MOE, IMH say decisions on hormonal therapy for transgender people lie with clinicians and patients

The Ministry of Education had said it was not true that it had interfered with the student's hormonal treatment.
The Ministry of Education had said it was not true that it had interfered with the student's hormonal treatment.ST PHOTO: KELVIN CHNG

SINGAPORE - The Ministry of Education (MOE) and Institute of Mental Health (IMH) have issued a joint statement on the case of an 18-year-old transgender student who claimed the ministry had intervened in her hormonal treatment.

Decisions about final medical treatment involving the use of hormonal therapy rest with clinicians and their patients, the ministry and the institute said on Thursday (Jan 21).

"Such treatments also require the written consent from parents, where minors are concerned," they added. IMH also clarified that "minors" in this instance refers to those under the age of 21.

The agencies' response comes after the student, who is in the second year of pre-university education, said in a widely shared Reddit post last week that MOE had blocked her from receiving medical care.

The student identified as a "male-to-female" transgender girl and had been diagnosed with gender dysphoria.

Transgender individuals identify with a gender that does not match the sex they were assigned at birth. Gender dysphoria refers to the psychological distress that results from this mismatch between one's sense of self and body.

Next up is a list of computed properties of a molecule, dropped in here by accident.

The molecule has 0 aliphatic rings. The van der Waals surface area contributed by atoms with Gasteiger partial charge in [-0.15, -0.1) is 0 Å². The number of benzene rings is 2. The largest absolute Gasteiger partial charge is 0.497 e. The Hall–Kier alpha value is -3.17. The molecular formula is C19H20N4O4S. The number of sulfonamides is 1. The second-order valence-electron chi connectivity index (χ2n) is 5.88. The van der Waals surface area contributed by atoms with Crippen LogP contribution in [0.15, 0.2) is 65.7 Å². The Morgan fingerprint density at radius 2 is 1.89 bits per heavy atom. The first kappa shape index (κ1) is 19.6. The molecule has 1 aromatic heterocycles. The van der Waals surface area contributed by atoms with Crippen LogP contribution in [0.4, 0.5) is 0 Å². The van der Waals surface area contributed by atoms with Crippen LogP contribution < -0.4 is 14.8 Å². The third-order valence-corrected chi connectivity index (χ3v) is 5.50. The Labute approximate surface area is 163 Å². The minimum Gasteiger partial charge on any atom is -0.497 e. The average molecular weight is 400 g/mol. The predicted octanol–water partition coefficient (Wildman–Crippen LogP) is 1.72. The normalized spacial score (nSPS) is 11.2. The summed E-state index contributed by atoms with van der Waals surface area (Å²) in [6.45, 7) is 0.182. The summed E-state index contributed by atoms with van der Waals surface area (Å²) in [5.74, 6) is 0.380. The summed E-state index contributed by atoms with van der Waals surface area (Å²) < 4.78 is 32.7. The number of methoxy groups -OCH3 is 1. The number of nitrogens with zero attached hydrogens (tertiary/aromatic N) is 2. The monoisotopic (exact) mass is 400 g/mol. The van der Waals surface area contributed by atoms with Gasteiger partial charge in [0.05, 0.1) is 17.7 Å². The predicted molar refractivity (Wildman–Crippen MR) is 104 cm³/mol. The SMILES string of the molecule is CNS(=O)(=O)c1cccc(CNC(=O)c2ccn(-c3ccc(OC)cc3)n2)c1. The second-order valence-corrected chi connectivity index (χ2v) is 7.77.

MOE had addressed the post in a Facebook post last Saturday (Jan 16), saying it was not true that it had interfered with the student's hormonal treatment.

"MOE and schools work closely with and respect the professional advice given by MOH's (Ministry of Health's) healthcare professionals. We are not in a position to interfere with any medical treatment, which is a matter for the family to decide on," it said then.

It added that all schools have a duty of care to students and encouraged students who experience unkind behaviour from peers to approach their teachers or school leaders.

The issue also drew a response from a number of organisations that support lesbian, gay, bisexual and transgender (LGBT) people.

In a statement shared on its Facebook page on Jan 19, Sayoni, a volunteer-run LGBT research and advocacy group, as well as other organisations, expressed solidarity with the student and said that transgender youth often face violence and discrimination at home and in schools.

The statement also cited a name the student uses and identified her school.

The group said that medical advice should be left to healthcare professionals, and schools should not interfere with students' healthcare decisions and medical treatment.

In the statement on Thursday, MOE and IMH said that the institute's clinicians will typically seek inputs from a wide range of stakeholders in treating individuals who are diagnosed with gender dysphoria.

"Within the school setting, the schools work closely with IMH and the parents to support these students, and to maintain a conducive learning environment," the agencies said.

"In this case, the school is committed to providing the education support the student needs to graduate, including via home-based learning. The school will continue to work with the parents and IMH medical professionals to support the student's education journey and well-being."

The agencies added: "We urge all parties to respect the privacy of the family, so that the parents can have the space to decide what is in their child's best interest."